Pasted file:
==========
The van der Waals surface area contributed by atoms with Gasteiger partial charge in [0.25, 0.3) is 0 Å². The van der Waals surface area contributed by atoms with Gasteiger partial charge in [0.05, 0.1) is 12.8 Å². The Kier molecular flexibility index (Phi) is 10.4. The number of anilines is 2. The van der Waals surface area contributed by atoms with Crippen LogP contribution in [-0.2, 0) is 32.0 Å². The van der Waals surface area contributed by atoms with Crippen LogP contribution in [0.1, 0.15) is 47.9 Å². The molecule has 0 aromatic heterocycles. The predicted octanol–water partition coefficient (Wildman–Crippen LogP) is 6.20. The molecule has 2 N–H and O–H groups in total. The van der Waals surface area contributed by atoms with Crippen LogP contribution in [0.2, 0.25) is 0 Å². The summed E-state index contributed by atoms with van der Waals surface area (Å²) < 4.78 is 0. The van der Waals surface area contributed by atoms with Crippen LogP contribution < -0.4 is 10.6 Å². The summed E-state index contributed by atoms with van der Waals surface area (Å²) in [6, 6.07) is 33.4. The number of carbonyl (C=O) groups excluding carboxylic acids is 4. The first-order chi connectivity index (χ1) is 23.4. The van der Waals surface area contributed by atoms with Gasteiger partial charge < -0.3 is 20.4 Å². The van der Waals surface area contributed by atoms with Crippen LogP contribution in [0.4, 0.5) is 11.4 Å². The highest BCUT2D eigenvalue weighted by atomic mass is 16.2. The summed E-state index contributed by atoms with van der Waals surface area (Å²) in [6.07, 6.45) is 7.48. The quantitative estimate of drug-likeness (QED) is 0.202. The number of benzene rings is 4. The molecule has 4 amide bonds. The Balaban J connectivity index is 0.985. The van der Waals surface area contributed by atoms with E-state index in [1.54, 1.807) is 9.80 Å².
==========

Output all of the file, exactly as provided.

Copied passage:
The van der Waals surface area contributed by atoms with Gasteiger partial charge in [0.25, 0.3) is 0 Å². The van der Waals surface area contributed by atoms with Gasteiger partial charge in [0.05, 0.1) is 12.8 Å². The Kier molecular flexibility index (Phi) is 10.4. The number of anilines is 2. The van der Waals surface area contributed by atoms with Crippen LogP contribution in [-0.2, 0) is 32.0 Å². The van der Waals surface area contributed by atoms with Crippen LogP contribution in [0.1, 0.15) is 47.9 Å². The molecule has 0 aromatic heterocycles. The predicted octanol–water partition coefficient (Wildman–Crippen LogP) is 6.20. The molecule has 2 N–H and O–H groups in total. The van der Waals surface area contributed by atoms with Crippen LogP contribution in [0.2, 0.25) is 0 Å². The summed E-state index contributed by atoms with van der Waals surface area (Å²) < 4.78 is 0. The van der Waals surface area contributed by atoms with Crippen LogP contribution < -0.4 is 10.6 Å². The summed E-state index contributed by atoms with van der Waals surface area (Å²) in [6, 6.07) is 33.4. The number of carbonyl (C=O) groups excluding carboxylic acids is 4. The first-order chi connectivity index (χ1) is 23.4. The van der Waals surface area contributed by atoms with Gasteiger partial charge < -0.3 is 20.4 Å². The van der Waals surface area contributed by atoms with Crippen LogP contribution in [0.4, 0.5) is 11.4 Å². The highest BCUT2D eigenvalue weighted by atomic mass is 16.2. The summed E-state index contributed by atoms with van der Waals surface area (Å²) in [6.07, 6.45) is 7.48. The quantitative estimate of drug-likeness (QED) is 0.202. The number of benzene rings is 4. The molecule has 4 amide bonds. The Balaban J connectivity index is 0.985. The van der Waals surface area contributed by atoms with E-state index in [1.54, 1.807) is 9.80 Å².